Command Line Editing
BASH keyboard sequences come in two flavors, Ctrl and Meta. Ctrl sequences are straightforward, you hold down the Ctrl key while pressing another key. On a PC with Linux, the Meta key is usually mapped to Alt, but on a Mac, it is usually mapped to the Esc key. Since the Esc key is poorly placed for serious keyboarding, I suggest mapping the Meta key to the Option key.
To map Meta to Option in the OS X Terminal, use the menu and go to Terminal / Window Settings, select Keyboard in the drop down box at the top, and check 'Use option key as meta key'.
To map Meta to Option in iTerm, use the menu and go to Bookmarks / Manage Profile, expand Keyboard Profiles, select Global, and check the 'Option Key as Meta' radio button.
With that out of the way, here are some shortcuts to edit commands.
|Ctrl-A||moves the cursor to the beginning of the line|
|Ctrl-E||moves the cursor to the end of the line|
|Ctrl-D||deletes the character under the cursor|
|Ctrl-F||moves the cursor forward one character|
|Ctrl-B||moves the cursor backward one character|
|Ctrl-K||deletes from the cursor to the end of the line|
|Option-B||moves the cursor back one word|
|Option-F||moves the cursor forward one word|
|Option-L||downcase a word starting from the cursor|
|Option-U||upcase a word starting from the cursor|
Moving through history
BASH records all commands you enter in a personal history file called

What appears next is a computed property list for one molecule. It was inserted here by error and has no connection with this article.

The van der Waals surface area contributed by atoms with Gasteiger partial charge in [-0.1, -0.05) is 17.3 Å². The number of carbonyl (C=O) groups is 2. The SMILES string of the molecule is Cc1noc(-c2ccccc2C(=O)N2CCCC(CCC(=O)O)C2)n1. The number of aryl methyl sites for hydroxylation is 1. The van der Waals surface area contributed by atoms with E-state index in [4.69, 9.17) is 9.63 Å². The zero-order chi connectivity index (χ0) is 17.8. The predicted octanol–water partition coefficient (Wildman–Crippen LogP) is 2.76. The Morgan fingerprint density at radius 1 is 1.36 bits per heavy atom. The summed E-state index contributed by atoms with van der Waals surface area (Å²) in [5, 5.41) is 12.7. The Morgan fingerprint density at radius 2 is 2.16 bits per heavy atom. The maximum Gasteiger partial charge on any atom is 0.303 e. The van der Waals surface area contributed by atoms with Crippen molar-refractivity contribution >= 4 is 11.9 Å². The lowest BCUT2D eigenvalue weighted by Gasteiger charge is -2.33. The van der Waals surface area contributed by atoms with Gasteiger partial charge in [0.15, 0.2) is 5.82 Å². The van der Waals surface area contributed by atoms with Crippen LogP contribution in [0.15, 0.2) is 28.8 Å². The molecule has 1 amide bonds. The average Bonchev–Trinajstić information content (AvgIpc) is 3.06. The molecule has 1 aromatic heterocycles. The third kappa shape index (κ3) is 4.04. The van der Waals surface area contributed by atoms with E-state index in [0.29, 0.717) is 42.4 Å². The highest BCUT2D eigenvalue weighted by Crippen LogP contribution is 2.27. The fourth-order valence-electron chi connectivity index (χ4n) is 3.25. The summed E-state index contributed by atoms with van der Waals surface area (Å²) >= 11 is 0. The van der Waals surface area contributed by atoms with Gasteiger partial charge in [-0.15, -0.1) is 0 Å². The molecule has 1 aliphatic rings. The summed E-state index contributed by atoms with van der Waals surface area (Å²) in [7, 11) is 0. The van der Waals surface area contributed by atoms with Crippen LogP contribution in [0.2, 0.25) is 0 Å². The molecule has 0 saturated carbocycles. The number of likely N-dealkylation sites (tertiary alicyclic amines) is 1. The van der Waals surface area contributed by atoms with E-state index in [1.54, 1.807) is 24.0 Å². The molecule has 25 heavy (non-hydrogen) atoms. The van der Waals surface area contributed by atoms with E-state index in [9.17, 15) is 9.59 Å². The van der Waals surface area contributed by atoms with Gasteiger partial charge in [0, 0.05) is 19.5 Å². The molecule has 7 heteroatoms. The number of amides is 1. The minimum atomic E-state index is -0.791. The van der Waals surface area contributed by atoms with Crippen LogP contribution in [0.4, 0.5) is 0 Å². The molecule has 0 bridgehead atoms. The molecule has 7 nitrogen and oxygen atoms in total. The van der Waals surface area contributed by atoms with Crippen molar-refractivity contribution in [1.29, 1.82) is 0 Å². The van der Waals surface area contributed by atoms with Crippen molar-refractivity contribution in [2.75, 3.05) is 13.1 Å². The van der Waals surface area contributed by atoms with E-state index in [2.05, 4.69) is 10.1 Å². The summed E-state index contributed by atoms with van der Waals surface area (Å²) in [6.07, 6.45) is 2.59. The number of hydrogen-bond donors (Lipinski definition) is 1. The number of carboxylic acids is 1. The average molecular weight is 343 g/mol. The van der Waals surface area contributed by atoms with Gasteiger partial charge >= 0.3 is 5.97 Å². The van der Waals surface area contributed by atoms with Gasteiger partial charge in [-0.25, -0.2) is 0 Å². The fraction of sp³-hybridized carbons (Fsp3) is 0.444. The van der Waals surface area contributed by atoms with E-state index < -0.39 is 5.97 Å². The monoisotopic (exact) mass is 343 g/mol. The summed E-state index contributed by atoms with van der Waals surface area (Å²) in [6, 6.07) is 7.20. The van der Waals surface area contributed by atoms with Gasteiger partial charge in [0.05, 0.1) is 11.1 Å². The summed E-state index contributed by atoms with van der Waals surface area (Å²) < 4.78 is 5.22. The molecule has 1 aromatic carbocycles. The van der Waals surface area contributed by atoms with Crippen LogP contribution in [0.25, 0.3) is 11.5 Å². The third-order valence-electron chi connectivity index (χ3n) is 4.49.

.bash_history in your home directory. Notice the dot (.) at the start of the name, indicating it is a hidden file. Finder won't show you hidden files without some tweaking, but you can easily see hidden files in Terminal with the
ls -a command. If you are paranoid, BASH has options to turn history off, but it is very useful if you work much at the command line. Here are the history shortcuts:
|Ctrl-R||start an incremental reverse history search, Ctrl-J to stop|
|Ctrl-S||start an incremental forward history search, Ctrl-J to stop|
|Ctrl-J||stop incremental search, leaving command to edit|
|Ctrl-P (also up arrow)||fetch the previous command from history|
|Ctrl-N (also down arrow)||fetch the next command from history|
Incremental searches work by matching the string entered with the most recent history command that contains the string. The more you type, the more accurate the match. Use Ctrl-J (or the left or right arrow keys) to end the search, leaving the matched command on the command line ready to either edit or run.
OK, nothing new here...
|Ctrl-Z||suspends the foreground job, returns control to user|
|Ctrl-C||send signal 3 (SIGQUIT) to the foreground job|
|Ctrl-X Ctrl-V||show current version of BASH|
All examples given above are default key bindings in BASH. There are additional BASH functions that are not automatically bound to a key sequence. To see all current key bindings, plus all unmapped functions, run this command:
If you want to set your own key sequences or macros, you can define them in a readline run control file in your home directory called .inputrc (you will need to create one). Readline is a library that provides command line control for BASH. To define a new key sequence, edit the .inputrc file and enter your new definitions one per line. You need to use the readline syntax as follows:
\C- means Ctrl plus another key
\M- means Meta (Option) plus another key
\e is the ESC character
\\ is a backslash
\" is a double quote
\' is a single quote
For example, to bind Option-z (meta-z) to the tty-status function, add this line to your .inputrc file:
Close Terminal and start a new shell so it reads the .inputrc file, then try Option-z and you should see something like this:
load: 0.61 cmd: bash 10561 running 0.00u 0.00s
You can create your own key sequences for anything BASH supports, or change them to taste. Few people have a burning desire to change the default BASH key sequences, but if you need to change your keyboard surfing style, you know how... dude.